Sunday, November 14, 2010

Rat bastard

When American actor Kevin Spacey was asked on Inside the Actor's Studio what his favorite curse word is, he blurted out, "Rat bastard!" William Longespée (c. 1176-1226), the illegitimate son of England's King Henry II, was just that. King Henry acknowledged his son, and when he reached the age of 20, Longespée's marriage to the Countess of Salisbury was arranged. The union landed him the title of the 3rd Earl of Salisbury, and the couple had 8 children. After a wavering military career, Longespée returned to Salisbury Castle and soon died. It was speculated that he had been poisoned - and the rumor was bolstered when his tomb in Salisbury Cathedral (1st image) was opened in 1791. Traces of arsenic were discovered in the body of a well-preserved rat found curled up inside the nobleman's skull. Arsenic was a preferred method of murder in the Middle Ages and was called "the poison of kings," in addition to having preservative properties. I have determined that Longespée's exhumation occurred when architect James Wyatt renovated the cathedral, but none of the accounts explains the presence of the rat. I take great pride, however, in bringing you - compliments of the Salisbury and South Wiltshire Museum - a nice clear photograph of said creature (2nd image)!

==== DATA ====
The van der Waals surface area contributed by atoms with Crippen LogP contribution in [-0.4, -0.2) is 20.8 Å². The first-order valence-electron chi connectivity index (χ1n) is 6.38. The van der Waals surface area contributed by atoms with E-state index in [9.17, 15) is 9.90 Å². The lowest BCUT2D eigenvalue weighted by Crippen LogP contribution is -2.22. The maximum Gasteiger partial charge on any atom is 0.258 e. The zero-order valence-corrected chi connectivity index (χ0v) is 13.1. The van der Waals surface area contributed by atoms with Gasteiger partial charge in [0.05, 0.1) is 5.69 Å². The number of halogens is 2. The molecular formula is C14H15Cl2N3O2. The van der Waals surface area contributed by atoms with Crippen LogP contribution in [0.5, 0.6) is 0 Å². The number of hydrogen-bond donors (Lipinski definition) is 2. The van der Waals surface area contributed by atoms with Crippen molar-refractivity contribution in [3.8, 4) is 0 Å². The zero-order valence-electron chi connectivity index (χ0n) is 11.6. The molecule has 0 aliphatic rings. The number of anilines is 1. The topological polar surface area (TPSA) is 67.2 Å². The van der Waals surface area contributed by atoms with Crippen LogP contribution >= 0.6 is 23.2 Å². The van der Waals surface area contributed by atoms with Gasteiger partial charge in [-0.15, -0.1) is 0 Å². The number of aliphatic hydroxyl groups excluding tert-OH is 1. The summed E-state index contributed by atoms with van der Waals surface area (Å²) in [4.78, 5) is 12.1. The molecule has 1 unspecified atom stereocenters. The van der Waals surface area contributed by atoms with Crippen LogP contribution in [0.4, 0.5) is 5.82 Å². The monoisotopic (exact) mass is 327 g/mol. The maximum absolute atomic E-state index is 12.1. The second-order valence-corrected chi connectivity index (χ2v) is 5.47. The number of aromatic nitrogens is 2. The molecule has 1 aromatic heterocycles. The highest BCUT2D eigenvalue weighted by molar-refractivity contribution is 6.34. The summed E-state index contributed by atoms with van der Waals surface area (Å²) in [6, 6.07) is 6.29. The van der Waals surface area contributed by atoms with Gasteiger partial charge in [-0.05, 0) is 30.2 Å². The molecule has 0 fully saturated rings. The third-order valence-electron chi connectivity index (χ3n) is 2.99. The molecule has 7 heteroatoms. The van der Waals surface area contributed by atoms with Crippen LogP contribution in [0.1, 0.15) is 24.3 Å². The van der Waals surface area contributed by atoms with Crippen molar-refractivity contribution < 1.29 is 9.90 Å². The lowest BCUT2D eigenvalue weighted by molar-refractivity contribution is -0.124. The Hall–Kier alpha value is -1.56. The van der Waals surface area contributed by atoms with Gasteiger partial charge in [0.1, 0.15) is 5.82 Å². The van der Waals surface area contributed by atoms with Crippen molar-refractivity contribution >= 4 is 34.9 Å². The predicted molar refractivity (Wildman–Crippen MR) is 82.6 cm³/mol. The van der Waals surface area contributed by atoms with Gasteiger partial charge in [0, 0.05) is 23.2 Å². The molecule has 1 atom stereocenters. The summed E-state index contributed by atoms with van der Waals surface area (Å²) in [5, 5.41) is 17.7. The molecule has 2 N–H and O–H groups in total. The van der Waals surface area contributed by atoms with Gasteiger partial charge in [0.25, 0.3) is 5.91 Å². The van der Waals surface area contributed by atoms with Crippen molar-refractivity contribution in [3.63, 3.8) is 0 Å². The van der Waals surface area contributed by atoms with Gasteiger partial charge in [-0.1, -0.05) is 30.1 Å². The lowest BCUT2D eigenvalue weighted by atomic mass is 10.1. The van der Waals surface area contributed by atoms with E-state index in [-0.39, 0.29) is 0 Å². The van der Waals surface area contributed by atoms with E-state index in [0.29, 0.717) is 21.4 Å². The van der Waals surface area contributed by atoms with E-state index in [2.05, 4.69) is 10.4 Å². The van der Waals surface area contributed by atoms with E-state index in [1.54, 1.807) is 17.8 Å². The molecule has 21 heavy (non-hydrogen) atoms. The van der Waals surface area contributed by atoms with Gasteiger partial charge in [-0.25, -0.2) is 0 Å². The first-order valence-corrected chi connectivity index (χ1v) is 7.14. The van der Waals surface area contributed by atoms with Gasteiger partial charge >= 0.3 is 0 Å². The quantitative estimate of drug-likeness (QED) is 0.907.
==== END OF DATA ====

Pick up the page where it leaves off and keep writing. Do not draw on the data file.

1. Ms. Quigley, you Rock Totally, Great post, and now I have another curse to use, with no deficiency of targets. Thanks!

  2. I just found out resently he was my ancestor....

  3. The perpetrator was rumored to be Hugh de Burgh, wasn't it over the Earldom of Salisbury? Read somewhere (but can't find now) that when Longspee went missing during a war, de Burgh tried to force marriage to Longspee's wife Ela (who held the title)trying to convince her that Longspee was dead. She held out and Longspee returned, but abruptly fell ill and died. Hence the poison rumor. But smart Ela became a nun, her son and heir died in war, so she retained the title until her death.


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